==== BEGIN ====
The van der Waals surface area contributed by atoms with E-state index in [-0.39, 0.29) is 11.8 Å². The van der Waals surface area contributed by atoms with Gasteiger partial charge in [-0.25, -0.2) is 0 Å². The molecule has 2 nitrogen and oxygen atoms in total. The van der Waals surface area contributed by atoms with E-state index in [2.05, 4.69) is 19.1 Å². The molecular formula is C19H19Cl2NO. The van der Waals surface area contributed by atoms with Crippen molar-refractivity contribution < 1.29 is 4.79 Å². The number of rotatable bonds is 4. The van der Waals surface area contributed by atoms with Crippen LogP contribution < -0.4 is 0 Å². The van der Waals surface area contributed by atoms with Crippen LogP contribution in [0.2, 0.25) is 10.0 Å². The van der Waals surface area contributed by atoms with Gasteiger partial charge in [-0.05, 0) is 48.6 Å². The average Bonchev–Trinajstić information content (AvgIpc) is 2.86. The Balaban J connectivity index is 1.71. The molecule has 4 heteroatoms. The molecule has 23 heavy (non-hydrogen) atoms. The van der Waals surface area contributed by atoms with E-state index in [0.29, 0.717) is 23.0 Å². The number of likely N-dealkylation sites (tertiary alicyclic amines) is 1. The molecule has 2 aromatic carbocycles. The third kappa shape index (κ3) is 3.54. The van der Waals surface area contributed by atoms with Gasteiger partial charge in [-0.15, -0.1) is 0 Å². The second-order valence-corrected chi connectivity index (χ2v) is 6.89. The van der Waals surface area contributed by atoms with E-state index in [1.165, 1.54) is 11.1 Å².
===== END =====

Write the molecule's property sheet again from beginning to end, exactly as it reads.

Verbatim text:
The van der Waals surface area contributed by atoms with E-state index in [-0.39, 0.29) is 11.8 Å². The van der Waals surface area contributed by atoms with Gasteiger partial charge in [-0.25, -0.2) is 0 Å². The molecule has 2 nitrogen and oxygen atoms in total. The van der Waals surface area contributed by atoms with E-state index in [2.05, 4.69) is 19.1 Å². The molecular formula is C19H19Cl2NO. The van der Waals surface area contributed by atoms with Crippen molar-refractivity contribution < 1.29 is 4.79 Å². The number of rotatable bonds is 4. The van der Waals surface area contributed by atoms with Crippen LogP contribution < -0.4 is 0 Å². The van der Waals surface area contributed by atoms with Crippen LogP contribution in [0.2, 0.25) is 10.0 Å². The van der Waals surface area contributed by atoms with Gasteiger partial charge in [-0.05, 0) is 48.6 Å². The average Bonchev–Trinajstić information content (AvgIpc) is 2.86. The Balaban J connectivity index is 1.71. The molecule has 4 heteroatoms. The molecule has 23 heavy (non-hydrogen) atoms. The van der Waals surface area contributed by atoms with E-state index in [0.29, 0.717) is 23.0 Å². The number of likely N-dealkylation sites (tertiary alicyclic amines) is 1. The molecule has 2 aromatic carbocycles. The third kappa shape index (κ3) is 3.54. The van der Waals surface area contributed by atoms with Gasteiger partial charge in [-0.15, -0.1) is 0 Å². The second-order valence-corrected chi connectivity index (χ2v) is 6.89. The van der Waals surface area contributed by atoms with E-state index in [1.165, 1.54) is 11.1 Å².